Jewish persecution's economic effects linger, study finds

Areas with history of discrimination have less stock market participation

The effects of discrimination are long-lasting, both for the aggressor and the persecuted — passed through the years, consciously or not.

Previous research has shown a striking historical persistence of anti-Semitic views, and, according to new research from the University of Chicago Booth School of Business, areas in which Jewish people historically were persecuted have lower stock market participation today.

"Those living in counties with higher historical violence against Jews trust the stock market significantly less than others, " Michael Weber of Chicago Booth, Francesco D'Acunto of the University of California at Berkeley Haas School of Business, and Marcel Prokopczuk of Zeppelin University write in their working paper, "Distrust in Finance Lingers: Jewish Persecution and Households' Investments."

"For centuries, Jews have been associated with financial services," they write, noting that this belief goes back at least to 1049. "A one-standard-deviation increase in Jewish persecution leads to a 7.5 percent to 12 percent drop in the average stock market participation."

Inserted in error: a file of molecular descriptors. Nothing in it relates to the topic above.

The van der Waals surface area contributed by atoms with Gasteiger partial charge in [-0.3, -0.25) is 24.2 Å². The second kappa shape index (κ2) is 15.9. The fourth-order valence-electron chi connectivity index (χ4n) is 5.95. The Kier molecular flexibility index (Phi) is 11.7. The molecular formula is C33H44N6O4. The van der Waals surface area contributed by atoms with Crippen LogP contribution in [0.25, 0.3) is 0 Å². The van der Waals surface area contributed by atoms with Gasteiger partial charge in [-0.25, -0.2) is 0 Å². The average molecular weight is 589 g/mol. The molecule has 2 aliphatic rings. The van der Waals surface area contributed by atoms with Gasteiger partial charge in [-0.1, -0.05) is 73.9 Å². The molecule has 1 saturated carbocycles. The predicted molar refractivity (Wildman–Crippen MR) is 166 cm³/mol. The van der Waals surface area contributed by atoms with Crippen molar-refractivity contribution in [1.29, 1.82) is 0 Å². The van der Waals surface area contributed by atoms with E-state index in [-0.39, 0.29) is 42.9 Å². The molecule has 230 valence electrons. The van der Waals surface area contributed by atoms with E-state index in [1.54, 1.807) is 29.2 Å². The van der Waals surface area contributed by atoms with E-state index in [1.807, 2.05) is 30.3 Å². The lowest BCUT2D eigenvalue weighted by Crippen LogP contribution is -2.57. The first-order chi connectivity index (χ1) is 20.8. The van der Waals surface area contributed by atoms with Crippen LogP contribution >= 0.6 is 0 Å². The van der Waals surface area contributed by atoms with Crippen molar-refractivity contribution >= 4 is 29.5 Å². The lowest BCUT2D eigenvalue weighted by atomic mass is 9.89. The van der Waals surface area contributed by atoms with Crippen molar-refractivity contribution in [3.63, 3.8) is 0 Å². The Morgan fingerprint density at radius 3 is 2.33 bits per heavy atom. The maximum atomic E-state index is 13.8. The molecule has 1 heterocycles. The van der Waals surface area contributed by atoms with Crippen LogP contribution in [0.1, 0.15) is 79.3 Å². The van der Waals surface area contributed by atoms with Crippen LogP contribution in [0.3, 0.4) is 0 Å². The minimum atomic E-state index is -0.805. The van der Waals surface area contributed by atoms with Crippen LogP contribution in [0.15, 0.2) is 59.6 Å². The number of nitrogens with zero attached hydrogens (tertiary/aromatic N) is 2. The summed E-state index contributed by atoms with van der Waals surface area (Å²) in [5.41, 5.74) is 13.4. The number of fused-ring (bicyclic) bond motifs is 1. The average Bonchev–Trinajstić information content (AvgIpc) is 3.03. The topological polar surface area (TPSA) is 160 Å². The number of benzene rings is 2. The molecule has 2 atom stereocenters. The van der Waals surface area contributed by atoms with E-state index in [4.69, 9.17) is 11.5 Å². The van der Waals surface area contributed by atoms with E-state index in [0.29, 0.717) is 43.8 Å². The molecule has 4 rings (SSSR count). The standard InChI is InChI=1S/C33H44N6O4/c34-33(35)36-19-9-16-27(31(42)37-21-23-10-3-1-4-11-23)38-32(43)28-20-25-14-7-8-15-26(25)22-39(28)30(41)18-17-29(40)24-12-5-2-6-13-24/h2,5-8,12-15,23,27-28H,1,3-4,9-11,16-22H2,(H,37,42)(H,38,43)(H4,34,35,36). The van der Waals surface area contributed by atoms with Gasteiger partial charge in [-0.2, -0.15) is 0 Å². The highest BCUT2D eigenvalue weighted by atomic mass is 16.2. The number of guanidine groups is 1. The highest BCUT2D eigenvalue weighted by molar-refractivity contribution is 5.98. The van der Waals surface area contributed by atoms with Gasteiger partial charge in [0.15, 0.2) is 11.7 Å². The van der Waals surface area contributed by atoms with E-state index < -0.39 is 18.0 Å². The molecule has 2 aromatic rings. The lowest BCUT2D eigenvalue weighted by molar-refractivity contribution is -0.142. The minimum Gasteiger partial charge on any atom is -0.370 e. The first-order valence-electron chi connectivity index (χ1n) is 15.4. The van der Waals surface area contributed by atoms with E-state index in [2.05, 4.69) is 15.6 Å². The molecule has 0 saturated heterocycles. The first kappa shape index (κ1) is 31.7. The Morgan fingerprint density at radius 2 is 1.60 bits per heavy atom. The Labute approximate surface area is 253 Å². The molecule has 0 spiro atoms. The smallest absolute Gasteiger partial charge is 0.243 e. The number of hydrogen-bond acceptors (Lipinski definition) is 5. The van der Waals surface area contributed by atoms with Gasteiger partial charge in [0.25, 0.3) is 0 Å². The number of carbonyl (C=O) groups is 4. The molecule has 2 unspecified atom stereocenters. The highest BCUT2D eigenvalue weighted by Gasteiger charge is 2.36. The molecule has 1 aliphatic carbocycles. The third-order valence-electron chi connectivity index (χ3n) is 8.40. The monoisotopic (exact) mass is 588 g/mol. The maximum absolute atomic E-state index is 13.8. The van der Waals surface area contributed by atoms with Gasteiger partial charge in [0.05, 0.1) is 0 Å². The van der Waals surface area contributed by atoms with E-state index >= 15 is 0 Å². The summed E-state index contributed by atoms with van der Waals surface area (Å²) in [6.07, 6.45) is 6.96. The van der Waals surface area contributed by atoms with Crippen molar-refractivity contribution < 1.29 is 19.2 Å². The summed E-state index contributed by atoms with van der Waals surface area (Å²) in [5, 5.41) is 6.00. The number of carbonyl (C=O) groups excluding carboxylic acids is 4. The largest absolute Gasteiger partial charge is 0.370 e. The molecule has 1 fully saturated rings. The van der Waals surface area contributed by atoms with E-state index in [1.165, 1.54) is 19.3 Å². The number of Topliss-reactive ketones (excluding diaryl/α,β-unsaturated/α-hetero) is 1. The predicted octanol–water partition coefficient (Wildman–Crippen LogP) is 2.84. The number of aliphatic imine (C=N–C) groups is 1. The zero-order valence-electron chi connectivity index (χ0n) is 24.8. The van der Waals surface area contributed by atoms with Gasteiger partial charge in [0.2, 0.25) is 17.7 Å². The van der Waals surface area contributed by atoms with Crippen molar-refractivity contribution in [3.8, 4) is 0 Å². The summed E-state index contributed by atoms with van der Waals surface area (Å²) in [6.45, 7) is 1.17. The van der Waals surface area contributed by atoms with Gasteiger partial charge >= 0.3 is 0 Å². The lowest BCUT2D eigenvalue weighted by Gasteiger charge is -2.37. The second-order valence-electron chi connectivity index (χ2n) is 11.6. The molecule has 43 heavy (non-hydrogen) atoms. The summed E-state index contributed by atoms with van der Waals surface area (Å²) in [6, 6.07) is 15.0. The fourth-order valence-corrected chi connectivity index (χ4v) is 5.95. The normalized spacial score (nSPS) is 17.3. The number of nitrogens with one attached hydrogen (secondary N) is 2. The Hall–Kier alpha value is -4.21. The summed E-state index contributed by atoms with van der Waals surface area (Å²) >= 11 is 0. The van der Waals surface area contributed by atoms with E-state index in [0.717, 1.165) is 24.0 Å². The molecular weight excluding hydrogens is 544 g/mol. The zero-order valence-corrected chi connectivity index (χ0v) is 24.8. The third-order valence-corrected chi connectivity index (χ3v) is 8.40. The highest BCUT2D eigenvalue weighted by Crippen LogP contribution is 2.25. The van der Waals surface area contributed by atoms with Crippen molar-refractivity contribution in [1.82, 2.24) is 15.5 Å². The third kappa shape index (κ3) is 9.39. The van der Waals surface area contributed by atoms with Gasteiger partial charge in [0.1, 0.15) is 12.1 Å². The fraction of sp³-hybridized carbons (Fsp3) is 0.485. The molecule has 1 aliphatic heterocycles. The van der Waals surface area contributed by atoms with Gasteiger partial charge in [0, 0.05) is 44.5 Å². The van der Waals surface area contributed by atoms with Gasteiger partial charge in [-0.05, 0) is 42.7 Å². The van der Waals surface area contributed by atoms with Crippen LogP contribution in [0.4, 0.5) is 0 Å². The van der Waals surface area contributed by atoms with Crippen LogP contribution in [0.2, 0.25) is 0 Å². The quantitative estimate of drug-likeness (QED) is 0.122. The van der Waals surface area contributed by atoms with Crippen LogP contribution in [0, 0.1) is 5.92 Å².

So economically, discrimination harms not just the discriminated, but those discriminating, as well.

"The equity premium has been historically high," Weber says, "thus, the legacy of Jewish persecution — distrust in finance — has hindered generations of Germans from accumulating financial wealth."

Weber, D'Acunto and Prokopczuk looked at historical data across German counties, with data from France used as a control, to measure past occurrences of anti-Jewish sentiment and actions, and correlate the lingering effects on economic participation. They also utilized Nazi voting records and data on Jewish persecution during the Nazi period to corroborate their findings.

Distrust in finance is a cultural trait passed down through generations, independent of education levels and current beliefs about Jewish people. And areas with higher levels of historical violence against Jewish people trust the stock market significantly less, regardless of current education levels.

"The results are not driven by current anti-Semitism, by a conscious association of Jews with finance, or by general backwardness of households," they write.


Contact: Michael Weber is available for comment at

From: Ethan Grove, Chicago Booth Office of Media Relations, 773.834.5161 (office), 773.420.8670 (cell),